Why I Miss Pope Benedict

The image of Seattle being refracted through m...

Clarity.

It’s invaluable.

You know exactly what you’re looking at, and everyone can agree that a spade is a spade…even if they can’t agree that spades are good.  On the other hand, murkiness means that people can argue their opinions before they ever find out if they’re even talking about the same thing.  This is why one fisherman will argue with another about whether he should give some “play” to that submerged branch he’s just hooked.

It’s also why secular journalists probably should not comment on religious matters, and why religious people (who ought to know better) shouldn’t start arguing on the basis of a few misinformed comments.

What Happened

Last week, the Huffington Post ran an article with the title, “Pope Francis Says Atheists Who Do Good Are Redeemed, Not Just Catholics.”  Talk about good news!  As a Protestant (Baptist brethren, bear with me), I assume I’m included.  Not that I had any doubt, but hey, if atheists are redeemed, then surely the Pope doesn’t think I’m going to hell.  Even if I were an atheist, I’d be…well, actually I assume atheists probably don’t really care about whether the Pope thinks they’re going to heaven.  And they’d be right – not to care, that is – because the Pope never actually said one word about whether they were going to heaven or hell.

He did say that Catholics and atheists could meet and agree together in the act of doing good.  Again, I assume that he would include Protestants (and Baptists who protest against being called Protestant).  If a Catholic, a Baptist, and an atheist all volunteered to help build a community playground or donated to a food bank, it would help to better our world and affirm a kind of civic peace between believers of different creeds.  That’s what he was trying to say.  I think.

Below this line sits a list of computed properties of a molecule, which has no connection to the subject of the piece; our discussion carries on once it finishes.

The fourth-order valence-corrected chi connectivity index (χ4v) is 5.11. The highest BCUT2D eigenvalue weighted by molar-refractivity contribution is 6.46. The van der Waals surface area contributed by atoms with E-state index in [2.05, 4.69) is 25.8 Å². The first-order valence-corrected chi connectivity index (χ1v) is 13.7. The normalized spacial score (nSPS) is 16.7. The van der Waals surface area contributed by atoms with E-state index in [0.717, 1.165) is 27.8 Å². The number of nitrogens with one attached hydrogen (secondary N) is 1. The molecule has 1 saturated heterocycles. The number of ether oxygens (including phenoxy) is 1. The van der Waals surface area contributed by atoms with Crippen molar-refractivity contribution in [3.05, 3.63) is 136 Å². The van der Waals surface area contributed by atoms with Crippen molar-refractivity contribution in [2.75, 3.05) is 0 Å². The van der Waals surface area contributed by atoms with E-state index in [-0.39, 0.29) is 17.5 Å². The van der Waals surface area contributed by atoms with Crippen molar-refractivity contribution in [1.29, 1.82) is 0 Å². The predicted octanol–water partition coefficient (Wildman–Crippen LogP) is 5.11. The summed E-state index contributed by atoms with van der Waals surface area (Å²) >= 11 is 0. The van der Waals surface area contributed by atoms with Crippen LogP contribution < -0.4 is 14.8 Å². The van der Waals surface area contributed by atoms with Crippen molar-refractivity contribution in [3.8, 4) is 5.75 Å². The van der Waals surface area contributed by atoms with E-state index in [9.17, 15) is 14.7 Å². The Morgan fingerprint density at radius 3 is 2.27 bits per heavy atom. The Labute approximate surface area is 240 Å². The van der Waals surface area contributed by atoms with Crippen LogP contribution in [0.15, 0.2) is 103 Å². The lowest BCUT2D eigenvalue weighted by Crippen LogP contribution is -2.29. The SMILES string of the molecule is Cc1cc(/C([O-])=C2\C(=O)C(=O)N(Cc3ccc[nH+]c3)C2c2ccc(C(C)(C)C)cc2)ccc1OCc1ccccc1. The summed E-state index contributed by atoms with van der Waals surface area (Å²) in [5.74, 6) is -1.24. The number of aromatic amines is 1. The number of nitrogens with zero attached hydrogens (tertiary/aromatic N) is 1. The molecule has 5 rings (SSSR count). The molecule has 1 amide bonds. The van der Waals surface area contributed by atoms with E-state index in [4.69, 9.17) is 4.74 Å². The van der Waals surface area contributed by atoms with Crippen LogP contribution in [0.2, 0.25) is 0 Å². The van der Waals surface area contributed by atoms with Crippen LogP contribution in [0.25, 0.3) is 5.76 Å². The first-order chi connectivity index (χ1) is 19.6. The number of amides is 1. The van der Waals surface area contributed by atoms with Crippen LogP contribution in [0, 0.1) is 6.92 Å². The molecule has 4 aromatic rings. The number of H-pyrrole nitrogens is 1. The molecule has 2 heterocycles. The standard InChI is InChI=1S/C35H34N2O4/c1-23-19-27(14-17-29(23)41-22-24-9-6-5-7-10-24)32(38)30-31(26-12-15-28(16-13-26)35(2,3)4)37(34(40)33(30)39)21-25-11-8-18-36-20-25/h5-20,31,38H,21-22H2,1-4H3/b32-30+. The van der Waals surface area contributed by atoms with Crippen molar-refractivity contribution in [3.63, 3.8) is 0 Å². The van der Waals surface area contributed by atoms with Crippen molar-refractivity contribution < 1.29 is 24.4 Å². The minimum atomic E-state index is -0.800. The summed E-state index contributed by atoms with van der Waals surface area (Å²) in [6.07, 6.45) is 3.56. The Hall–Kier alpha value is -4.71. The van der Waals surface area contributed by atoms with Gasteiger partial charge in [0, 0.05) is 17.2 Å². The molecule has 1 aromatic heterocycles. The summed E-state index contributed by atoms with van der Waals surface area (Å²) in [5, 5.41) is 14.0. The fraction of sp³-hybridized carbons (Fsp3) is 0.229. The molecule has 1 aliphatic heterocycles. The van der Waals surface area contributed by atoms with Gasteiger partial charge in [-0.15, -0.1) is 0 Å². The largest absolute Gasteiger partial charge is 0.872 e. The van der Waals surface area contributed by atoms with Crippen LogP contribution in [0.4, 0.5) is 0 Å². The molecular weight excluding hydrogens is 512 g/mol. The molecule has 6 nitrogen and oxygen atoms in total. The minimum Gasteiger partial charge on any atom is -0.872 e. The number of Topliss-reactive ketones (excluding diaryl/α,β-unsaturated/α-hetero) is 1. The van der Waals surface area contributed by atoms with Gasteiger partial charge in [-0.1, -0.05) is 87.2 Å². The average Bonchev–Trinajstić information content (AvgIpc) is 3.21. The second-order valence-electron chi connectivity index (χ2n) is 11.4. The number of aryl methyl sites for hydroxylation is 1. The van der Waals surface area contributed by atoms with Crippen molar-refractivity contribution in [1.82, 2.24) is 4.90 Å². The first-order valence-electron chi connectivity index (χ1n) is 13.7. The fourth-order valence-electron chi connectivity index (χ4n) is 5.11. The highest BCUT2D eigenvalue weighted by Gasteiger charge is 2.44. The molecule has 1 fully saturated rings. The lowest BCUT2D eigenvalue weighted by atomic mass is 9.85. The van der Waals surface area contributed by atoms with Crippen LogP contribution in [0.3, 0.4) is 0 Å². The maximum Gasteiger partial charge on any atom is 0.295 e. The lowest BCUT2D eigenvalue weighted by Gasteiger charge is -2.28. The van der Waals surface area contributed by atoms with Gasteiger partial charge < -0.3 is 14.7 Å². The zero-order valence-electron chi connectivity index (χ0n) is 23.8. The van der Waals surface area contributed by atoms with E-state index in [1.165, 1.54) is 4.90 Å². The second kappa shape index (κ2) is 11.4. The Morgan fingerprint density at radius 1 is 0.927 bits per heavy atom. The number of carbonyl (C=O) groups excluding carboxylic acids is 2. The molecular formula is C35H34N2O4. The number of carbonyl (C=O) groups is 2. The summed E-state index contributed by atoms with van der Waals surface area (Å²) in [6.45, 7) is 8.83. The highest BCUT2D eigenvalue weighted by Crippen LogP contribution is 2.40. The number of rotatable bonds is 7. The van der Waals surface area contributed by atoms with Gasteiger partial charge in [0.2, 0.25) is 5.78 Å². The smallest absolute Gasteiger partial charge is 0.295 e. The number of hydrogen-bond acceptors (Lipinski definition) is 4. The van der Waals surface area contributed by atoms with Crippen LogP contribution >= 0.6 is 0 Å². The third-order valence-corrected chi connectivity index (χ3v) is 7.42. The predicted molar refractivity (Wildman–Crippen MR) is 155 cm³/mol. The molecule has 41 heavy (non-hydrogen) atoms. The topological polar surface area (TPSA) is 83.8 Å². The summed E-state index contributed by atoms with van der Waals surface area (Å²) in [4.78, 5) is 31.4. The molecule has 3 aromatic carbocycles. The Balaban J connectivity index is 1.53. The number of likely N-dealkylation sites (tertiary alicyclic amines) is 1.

What Really Happened.

I think that’s what he was trying to say because I’m not really sure.  A perfect storm of communication failure occurred.  The Pope was speaking without any prepared remarks, and only part of his homily was transcribed and translated.  Apparently, he was speaking about Mark 9:38-41, in which Jesus instructed his followers not to interfere with some folks who were performing exorcisms in the name of Jesus Christ, even though they did not belong to the band of disciples.  From this, the Pope asserted that all people can do good because they are created in the image of God and commanded to do so.  To reinforce this, he went on to say, “The Lord has redeemed all of us, all of us, with the Blood of Christ…even the atheists.  And this Blood makes us children of God of the first class!”

I think it was his statement about all people being redeemed that got everyone’s attention.  But that brings up two other points.  First, the Huffington Post got it wrong.  He didn’t say that only atheists who do good are redeemed, he said that all atheists are redeemed.  It is their redemption, in fact, that means that they can do good.  Second, in saying that atheists are redeemed, he didn’t say anything that would be out of place in a lot of Baptist pulpits every Sunday.

Baptists, just like many other evangelical groups, offer the Gospel indiscriminately to all people in the hope that an unbeliever might turn to Jesus Christ in repentance and faith.  To do this, we explain who Jesus is and what he has done that makes him worthy to be trusted for salvation.  In short, we proclaim him as the perfect Son of God, who died on the cross and rose again for the sins of men.  Which men?  It is our answer to that question that either creates controversy or brings clarity.

The redeemed of the Lord shall return…

Did Pope Francis say that atheists will be in heaven apart from faith in Christ?  No, I don’t think so, but he did say that they had been redeemed by the blood of Christ.  And the Bible says that those who have been redeemed by the blood of Christ will go to heaven.  (Isaiah 51:11; Revelation 5:9)  So, who are the redeemed?

The Bible word “redeem,” has several different meanings.  Literally, it means “to buy back.”  This is often used literally, like in the book of Ruth.  It can be used figuratively, almost like “rescue.” (Psalm 107:2)  And it can take on the sense of “ransom,” which is kind of like “rescuing by buying back.”  (Colossians 1:14)  In contexts that reference the blood of Christ, it is this sense that is most prominent:  a rescue effected by payment.  (Ephesians 1:7)